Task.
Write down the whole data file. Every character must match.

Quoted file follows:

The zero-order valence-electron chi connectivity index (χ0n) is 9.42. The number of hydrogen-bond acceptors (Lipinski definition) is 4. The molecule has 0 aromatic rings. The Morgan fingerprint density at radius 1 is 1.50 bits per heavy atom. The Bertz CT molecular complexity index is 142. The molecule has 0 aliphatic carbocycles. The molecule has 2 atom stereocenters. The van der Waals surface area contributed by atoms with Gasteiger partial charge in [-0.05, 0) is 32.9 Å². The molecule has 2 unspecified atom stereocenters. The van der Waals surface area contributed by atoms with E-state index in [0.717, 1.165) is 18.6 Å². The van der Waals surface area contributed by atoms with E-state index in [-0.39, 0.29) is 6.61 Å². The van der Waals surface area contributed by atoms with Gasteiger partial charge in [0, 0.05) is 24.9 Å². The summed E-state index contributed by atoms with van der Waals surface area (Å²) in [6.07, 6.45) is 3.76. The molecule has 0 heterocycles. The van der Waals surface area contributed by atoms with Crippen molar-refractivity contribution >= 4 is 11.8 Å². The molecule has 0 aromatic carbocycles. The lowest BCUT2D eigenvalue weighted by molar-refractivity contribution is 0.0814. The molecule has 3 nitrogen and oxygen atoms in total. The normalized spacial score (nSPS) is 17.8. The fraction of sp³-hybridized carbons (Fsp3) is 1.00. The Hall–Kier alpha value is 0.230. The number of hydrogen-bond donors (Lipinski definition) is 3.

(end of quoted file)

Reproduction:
The zero-order valence-electron chi connectivity index (χ0n) is 9.42. The number of hydrogen-bond acceptors (Lipinski definition) is 4. The molecule has 0 aromatic rings. The Morgan fingerprint density at radius 1 is 1.50 bits per heavy atom. The Bertz CT molecular complexity index is 142. The molecule has 0 aliphatic carbocycles. The molecule has 2 atom stereocenters. The van der Waals surface area contributed by atoms with Gasteiger partial charge in [-0.05, 0) is 32.9 Å². The molecule has 2 unspecified atom stereocenters. The van der Waals surface area contributed by atoms with E-state index in [0.717, 1.165) is 18.6 Å². The van der Waals surface area contributed by atoms with E-state index in [-0.39, 0.29) is 6.61 Å². The van der Waals surface area contributed by atoms with Gasteiger partial charge in [0, 0.05) is 24.9 Å². The summed E-state index contributed by atoms with van der Waals surface area (Å²) in [6.07, 6.45) is 3.76. The molecule has 0 heterocycles. The van der Waals surface area contributed by atoms with Crippen molar-refractivity contribution >= 4 is 11.8 Å². The molecule has 0 aromatic carbocycles. The lowest BCUT2D eigenvalue weighted by molar-refractivity contribution is 0.0814. The molecule has 3 nitrogen and oxygen atoms in total. The normalized spacial score (nSPS) is 17.8. The fraction of sp³-hybridized carbons (Fsp3) is 1.00. The Hall–Kier alpha value is 0.230. The number of hydrogen-bond donors (Lipinski definition) is 3.